When I am asked outright whether or not I support the death penalty, I am often tempted to say I do just so I can pull a Samuel L. Jackson and shout;
(If you have not seen A Time to Kill then you fail at life.)
The truth of the matter is that I’ve always been very much on the fence regarding the death penalty. I have often said that I believe the family of the victims should have more of a say in the process. After all, aren’t they the ones we are seeking justice for?
Having had this discussion with many people over the years, one argument for the death penalty that has always been somewhat compelling to me is that capital punishment is more cost effective than life imprisonment. It may be a bit if a cold approach, but sometimes we need to take emotion out of the equation when figuring these hot button issues out.
Here is the thing though. Is it really more cost effective?
Common sense would deem that it is absolutely less of a strain on taxpayer’s dollars to institute the death penalty. Studies show that the average cost of keeping an inmate in a maximum security prison is around $25,000 a year. The average life sentence lasts somewhere between 40 and 45 years. That means the average life sentence costs around 1 million dollars to carry out.
By comparison if we look at the costs involved to carry out the death sentence, we see a stark contrast. The most commonly used form of execution in the US is lethal injection. Of the 37 executions carried out in 2007, only 1 was by electrocution. The other 36 were all lethal injection. Here is what a lethal injection costs;
– The drugs used for the lethal injection (Sodium Thiopental (sedates person), Pancuronium Bromide (collapses diaphragm and lungs), and Potassium Chloride (stops heart beat)) cost roughly $100.
– The executioner is usually paid about 200 dollars to carry out the execution.
– The prisoner’s last meal is usually around 20 bucks.
– The new suit for burial is around 150 dollars.
– Lastly it costs about 600 dollars for the undertaker’s fees and a coffin.
All together these costs total a little over 1,000 dollars. This pales in comparison to the $1,000,000 shown for a life sentence. That is until we consider how lengthy of a process sentencing someone to death actually is.
When the Supreme Court re-instated the death penalty in 1976, they set forth a lengthy appeals process that all states must follow in any capital punishment case. This makes it extremely difficult to expedite the process. In 2007 there were over 3,200 inmates under sentence of death in the United States. Only 37 of those inmates were executed. In the state of Texas, which leads the nation in executions and death row inmates, the average prisoner sentenced to death will spend about 10 years on death row before they are executed. So if we apply our average of $25,000 a year per inmate to that 10 years we already have $250,000 more added to the cost to carry out a death sentence.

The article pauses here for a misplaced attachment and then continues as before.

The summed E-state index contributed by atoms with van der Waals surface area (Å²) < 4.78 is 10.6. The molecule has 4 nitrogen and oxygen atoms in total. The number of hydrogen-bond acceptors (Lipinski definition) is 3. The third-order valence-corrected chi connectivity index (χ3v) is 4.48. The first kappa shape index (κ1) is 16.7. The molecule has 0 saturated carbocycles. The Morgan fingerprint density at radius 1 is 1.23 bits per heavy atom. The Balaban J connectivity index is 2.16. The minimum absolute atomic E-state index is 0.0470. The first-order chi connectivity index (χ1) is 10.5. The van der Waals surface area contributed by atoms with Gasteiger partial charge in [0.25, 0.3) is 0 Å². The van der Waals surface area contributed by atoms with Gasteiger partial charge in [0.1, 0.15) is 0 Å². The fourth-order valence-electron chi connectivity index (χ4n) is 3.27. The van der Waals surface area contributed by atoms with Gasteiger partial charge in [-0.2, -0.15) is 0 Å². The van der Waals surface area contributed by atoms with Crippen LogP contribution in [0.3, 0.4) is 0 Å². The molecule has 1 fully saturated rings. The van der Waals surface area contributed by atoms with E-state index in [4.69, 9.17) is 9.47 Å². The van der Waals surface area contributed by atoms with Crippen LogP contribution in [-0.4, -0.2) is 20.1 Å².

This pales in comparison however to the cost of litigation. At the outset, a murder case involving capital punishment takes an average of 34 more days to complete than non-capital punishment cases. On top of this, the slew of appeals can go on and on. It is estimated that the appeals process in the average death penalty case costs 2 to 3 million dollars of taxpayer’s money. The Supreme Court has made very stringent rules to try to ensure the rights of death row inmates, and these rules make it very difficult to actually carry out these sentences.
A good example of how expensive this process can be is the case of serial murder Ted Bundy. In 1989 it is estimated that it cost the state of Florida 5 million dollars to execute Bundy. Would as many people have been in favor of his execution if they knew how much it would cost?
But as is so often the case with these politically charged issues, you have to look at all the facs. Depending on which source you choose, these numbers will be skewed in either direction to suit the writer’s agenda. For example many of these studies do not take into account costs like geriatric care for inmates (estimated at about $69,000 a year). It is also assumed by many that a sentence of life without parole means that there will not be an appeals process. The appeals process for a death sentence may be more costly at the outset, but over time the appeals process for a life sentence tends to even out seeing as there is more time to appeal.
It’s all a big mess in the end. After doing the research and reading various sources, it is unclear which is more expensive. It seems to me that both are not very cost effective. The appeals process in general needs some serious re-vamping.